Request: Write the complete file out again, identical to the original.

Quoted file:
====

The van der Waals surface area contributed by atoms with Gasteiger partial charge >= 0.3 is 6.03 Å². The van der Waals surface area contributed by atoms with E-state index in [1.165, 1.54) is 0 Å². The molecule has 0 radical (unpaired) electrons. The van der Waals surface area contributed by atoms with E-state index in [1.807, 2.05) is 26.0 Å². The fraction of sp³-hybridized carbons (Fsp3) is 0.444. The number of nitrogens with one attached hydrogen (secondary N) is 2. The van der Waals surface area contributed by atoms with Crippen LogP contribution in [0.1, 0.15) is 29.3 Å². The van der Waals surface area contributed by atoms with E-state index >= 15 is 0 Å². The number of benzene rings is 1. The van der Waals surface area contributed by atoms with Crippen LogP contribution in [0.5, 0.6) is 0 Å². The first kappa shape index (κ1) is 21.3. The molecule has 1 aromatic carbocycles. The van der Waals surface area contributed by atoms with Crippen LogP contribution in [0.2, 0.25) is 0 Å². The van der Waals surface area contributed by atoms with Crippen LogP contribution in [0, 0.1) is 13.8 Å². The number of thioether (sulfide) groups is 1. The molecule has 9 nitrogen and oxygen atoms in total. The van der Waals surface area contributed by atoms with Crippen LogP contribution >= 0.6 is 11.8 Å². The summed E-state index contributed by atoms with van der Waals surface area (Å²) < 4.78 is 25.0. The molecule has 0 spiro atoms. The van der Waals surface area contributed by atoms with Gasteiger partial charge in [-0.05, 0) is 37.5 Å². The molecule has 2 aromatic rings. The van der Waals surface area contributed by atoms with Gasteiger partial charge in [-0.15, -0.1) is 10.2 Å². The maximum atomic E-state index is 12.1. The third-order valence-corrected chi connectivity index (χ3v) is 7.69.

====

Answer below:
The van der Waals surface area contributed by atoms with Gasteiger partial charge >= 0.3 is 6.03 Å². The van der Waals surface area contributed by atoms with E-state index in [1.165, 1.54) is 0 Å². The molecule has 0 radical (unpaired) electrons. The van der Waals surface area contributed by atoms with E-state index in [1.807, 2.05) is 26.0 Å². The fraction of sp³-hybridized carbons (Fsp3) is 0.444. The number of nitrogens with one attached hydrogen (secondary N) is 2. The van der Waals surface area contributed by atoms with Crippen LogP contribution in [0.1, 0.15) is 29.3 Å². The van der Waals surface area contributed by atoms with E-state index >= 15 is 0 Å². The number of benzene rings is 1. The van der Waals surface area contributed by atoms with Crippen LogP contribution in [0.5, 0.6) is 0 Å². The first kappa shape index (κ1) is 21.3. The molecule has 1 aromatic carbocycles. The van der Waals surface area contributed by atoms with Crippen LogP contribution in [0.2, 0.25) is 0 Å². The van der Waals surface area contributed by atoms with Crippen LogP contribution in [0, 0.1) is 13.8 Å². The number of thioether (sulfide) groups is 1. The molecule has 9 nitrogen and oxygen atoms in total. The van der Waals surface area contributed by atoms with Crippen LogP contribution >= 0.6 is 11.8 Å². The summed E-state index contributed by atoms with van der Waals surface area (Å²) < 4.78 is 25.0. The molecule has 0 spiro atoms. The van der Waals surface area contributed by atoms with Gasteiger partial charge in [-0.05, 0) is 37.5 Å². The molecule has 2 aromatic rings. The van der Waals surface area contributed by atoms with Gasteiger partial charge in [-0.15, -0.1) is 10.2 Å². The maximum atomic E-state index is 12.1. The third-order valence-corrected chi connectivity index (χ3v) is 7.69.